Mauritius Rupee - MUR
Mauritius uses the Mauritian rupee as its currency. This is represented by the currency code MUR on the currency markets. When you see an amount written down for this currency you will usually see the letters Rs in front of it. It is a decimal currency and it is split into 100 cents.
What coins and notes are available for this currency?
While each Mauritian rupee is divided into 100 cents, you won’t actually see any cent coins in circulation now. Instead there are just three coins denominated in rupees. These are the 1, 5 and 10 rupee coins.
There are a number of banknotes you will see though, which are the 25, 50, 100, 200, 500, 1,000 and 2,000 rupee banknotes.
From past to present – the history of the Mauritian rupee
You’ll have to go all the way back to 1877 to find the first instance of the Mauritius rupee coming into circulation. Before this the Indian rupee was used. The main reason why the Mauritians decided to create their own rupee was because of the huge influx of Indian people – and their rupees – coming into Mauritius through immigration. It made sense therefore to create a rupee that was Mauritius’s own, and one that would be familiar in a sense to the many new Indian residents in the country.
How to get hold of the Mauritian rupee
While it is possible to exchange your own currency for the Mauritian rupee before you leave home, it is usually better to wait until you arrive on the island. Generally speaking many people say they get a better exchange rate by doing this. You don’t have to wait long to have a chance to get the cash you need either – you will see bureaux de change right there in the arrivals part of the airport. Take a few minutes to get some cash there before you head out and make your way to your accommodation.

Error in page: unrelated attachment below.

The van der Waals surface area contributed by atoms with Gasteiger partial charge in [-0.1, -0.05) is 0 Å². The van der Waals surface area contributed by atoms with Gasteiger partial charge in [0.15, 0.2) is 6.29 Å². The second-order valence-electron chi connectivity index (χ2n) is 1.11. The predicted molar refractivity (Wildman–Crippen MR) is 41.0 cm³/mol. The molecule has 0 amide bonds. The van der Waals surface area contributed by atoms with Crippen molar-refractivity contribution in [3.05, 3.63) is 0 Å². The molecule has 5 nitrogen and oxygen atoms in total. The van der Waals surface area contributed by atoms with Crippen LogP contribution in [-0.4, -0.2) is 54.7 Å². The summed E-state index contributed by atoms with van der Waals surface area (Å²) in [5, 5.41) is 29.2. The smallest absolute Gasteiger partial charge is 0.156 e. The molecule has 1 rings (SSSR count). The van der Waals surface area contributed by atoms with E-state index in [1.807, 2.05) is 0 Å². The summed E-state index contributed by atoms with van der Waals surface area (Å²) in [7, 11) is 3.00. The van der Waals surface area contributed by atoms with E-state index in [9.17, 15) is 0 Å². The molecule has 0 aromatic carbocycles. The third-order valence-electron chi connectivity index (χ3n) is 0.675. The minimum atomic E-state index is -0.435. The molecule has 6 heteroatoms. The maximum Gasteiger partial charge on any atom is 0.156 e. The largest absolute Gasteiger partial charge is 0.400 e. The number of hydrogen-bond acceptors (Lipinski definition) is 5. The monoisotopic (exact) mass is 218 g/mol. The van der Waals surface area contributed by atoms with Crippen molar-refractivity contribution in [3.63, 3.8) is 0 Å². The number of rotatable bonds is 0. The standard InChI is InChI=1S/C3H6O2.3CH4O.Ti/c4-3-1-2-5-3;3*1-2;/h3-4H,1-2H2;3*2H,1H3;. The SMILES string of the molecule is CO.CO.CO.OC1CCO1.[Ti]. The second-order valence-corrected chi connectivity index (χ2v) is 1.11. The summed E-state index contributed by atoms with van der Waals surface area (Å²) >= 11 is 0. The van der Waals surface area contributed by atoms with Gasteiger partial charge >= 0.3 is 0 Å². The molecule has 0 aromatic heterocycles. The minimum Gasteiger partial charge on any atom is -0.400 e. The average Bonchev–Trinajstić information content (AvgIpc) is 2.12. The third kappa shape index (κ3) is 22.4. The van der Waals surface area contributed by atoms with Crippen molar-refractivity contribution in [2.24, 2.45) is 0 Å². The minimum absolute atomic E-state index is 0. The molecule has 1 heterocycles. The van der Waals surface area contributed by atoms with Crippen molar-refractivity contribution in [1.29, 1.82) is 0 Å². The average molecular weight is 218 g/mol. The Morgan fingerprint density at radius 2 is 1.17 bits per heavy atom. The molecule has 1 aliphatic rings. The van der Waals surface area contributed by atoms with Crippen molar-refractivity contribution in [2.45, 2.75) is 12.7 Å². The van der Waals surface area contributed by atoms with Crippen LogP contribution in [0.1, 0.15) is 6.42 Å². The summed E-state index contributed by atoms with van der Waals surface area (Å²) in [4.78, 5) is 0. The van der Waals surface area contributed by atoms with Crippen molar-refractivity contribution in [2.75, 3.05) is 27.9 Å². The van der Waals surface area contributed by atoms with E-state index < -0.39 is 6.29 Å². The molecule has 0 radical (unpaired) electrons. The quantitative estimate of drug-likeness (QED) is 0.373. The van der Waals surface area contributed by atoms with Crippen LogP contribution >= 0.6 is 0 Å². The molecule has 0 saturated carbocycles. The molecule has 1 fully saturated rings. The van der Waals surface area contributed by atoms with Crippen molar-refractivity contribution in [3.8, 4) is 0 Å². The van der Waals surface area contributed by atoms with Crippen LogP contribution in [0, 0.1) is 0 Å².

As for paying by other means, you’ll find it is easy to pay by either Mastercard or Visa in a variety of different places. American Express cards are also now becoming easier to pay with, although you shouldn’t take this as your only card.
While some countries do accept other currencies other than their own one, this doesn’t really apply in Mauritius. You might find you can pay with the US dollar or maybe the euro, but if you do you shouldn’t be surprised to get a poor exchange rate, so bear this in mind if you are tempted.
Check and see what your bank will charge you for using your debit card in a cash machine, or alternatively using your credit card for the same purpose. It’s not usually a good idea to do the latter as it can be pricier, but it is a good option to have as an alternative.
How to find out the latest exchange rate between your home currency and the Mauritian rupee